Digital Wellness: what does it mean for Android Developers?

Digital Wellbeing will reduce the time spent in apps. Good news or bad?

Sundar Pichai, Google’s CEO, wants us to have JOMO. On stage in 2018, he announced plans to encourage Android users to put down their phones and experience the ‘the joy of missing out.’ The encouragement might seem a little strange. After all, Google – like every other tech titan – has spent the last decade perfecting the art of smartphone addiction.

But here’s what happened: it did too good a job. People now obsess over their devices. They can’t get to sleep. They walk into street lamps.

So the inevitable backlash came. ‘Something must be done!’ came the cry.

Well, something was done. In the Android-world, this was ‘Digital Wellbeing.’ Pichai first unveiled the product at Google IO in May 2018. The idea was to give users more control over how much they use their phones.

In a blog, Google outlined its thinking as follows.

“A sense of obligation has crept into tech. People want tools to break it. They want to be able to set aside their phones sometimes, not worry about missing anything absolutely urgent, and feel in control of their phone use. We have a responsibility to make that easier — to give people a way to reclaim their time and not feel tied to their devices.”

Hence Digital Wellbeing. It exists as a dashboard in Settings inside Android 9 and 10 and comprises a bunch of graphs that reveal…

  • Your app usage
  • Number of times you’ve unlocked your device
  • Number of notifications you’ve received
  • Times opened for each app

Armed with this info, the user can then set a timer on each app, schedule ‘Do Not Disturb’ periods, activate ‘Night Light’ and ‘Grayscale’ modes, and so on. Digital Wellbeing also integrates with Family Link so users can more easily set up parental controls.

Google unveiled the feature in May 2018, released in August the same year. At the time, Digital Wellbeing was only available as a beta on the Google Play Store for Pixel users. Later, it launched Digital Wellbeing as an app for multiple handsets from HMD, Moto, ASUS, Realme, and others.

Then, just a few weeks ago, Google went a little further. News emerged that the company had instructed any OEM wishing to preload Google Mobile Services (i.e., Play Store, Chrome, Gmail, Maps, YouTube, and so on) to prioritize Digital Wellbeing. On October 24, Google released several Digital Wellness apps.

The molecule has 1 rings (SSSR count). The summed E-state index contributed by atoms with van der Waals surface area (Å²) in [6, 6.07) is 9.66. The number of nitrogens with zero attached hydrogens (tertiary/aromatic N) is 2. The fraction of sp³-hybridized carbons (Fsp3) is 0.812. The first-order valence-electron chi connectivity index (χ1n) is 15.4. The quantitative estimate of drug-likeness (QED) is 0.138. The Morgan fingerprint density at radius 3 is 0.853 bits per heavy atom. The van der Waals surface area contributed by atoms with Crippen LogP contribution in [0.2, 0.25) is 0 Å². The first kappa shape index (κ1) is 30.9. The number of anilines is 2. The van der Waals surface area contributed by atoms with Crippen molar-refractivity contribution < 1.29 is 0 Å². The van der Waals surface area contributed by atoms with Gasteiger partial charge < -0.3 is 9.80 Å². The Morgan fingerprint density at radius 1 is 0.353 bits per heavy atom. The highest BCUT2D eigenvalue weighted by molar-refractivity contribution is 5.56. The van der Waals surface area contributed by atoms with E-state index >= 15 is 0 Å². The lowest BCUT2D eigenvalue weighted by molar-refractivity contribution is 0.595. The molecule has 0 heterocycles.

More precisely, they have to:

  • Place Digital Wellbeing at the top level of Settings.
  • Have an on-boarding screen to invite users to set it up.
  • Include their own app that has the same basic features as Google’s solution (if they choose not to include Digital Wellbeing).

What does this mean? Well, since virtually all Android devices are pre-installed with Google services (outside of China⁠), then virtually all Android devices will go big on Digital Wellbeing.

Is this a good thing? 

Predictably, opinions differ. Some describe the feature as ‘nagware’ (software utility nagging users into upgrading or buying premium version with constant pop-ups or notifications). They don’t want any lectures from tech companies about how they spend their screen time.

Others think the move doesn’t go far enough. Tristan Harris is Google’s former design ethicist. He played a large part in kickstarting the recent backlash against tech and even founded the Centre for Humane Technology. He calls features like Digital Wellbeing ‘Band-Aids on a wound that needs a tourniquet.’ He believes the solution is not more self-monitoring, but a fundamental re-think of the way tech is designed.

The debate will rumble on.

In the meantime, what are the ramifications for developers? Many app creators might be alarmed at the thought of moderated app use, but the Calldorado community is well-placed to benefit from these new tools.

Calldorado’s Caller SDK does not send annoying push notifications that seek to trick users into more app usage. Instead, it adds value to the user during and after phone calls. Apps with the Caller SDK display information about who’s calling and connects the relevant information with the features of the app to drive user engagement.

The Caller SDK designed for apps that focus on making people more productive, such as note making and efficient communication. In other words – apps that help users get more done in less time. This is very much in the spirit of digital wellbeing.

 

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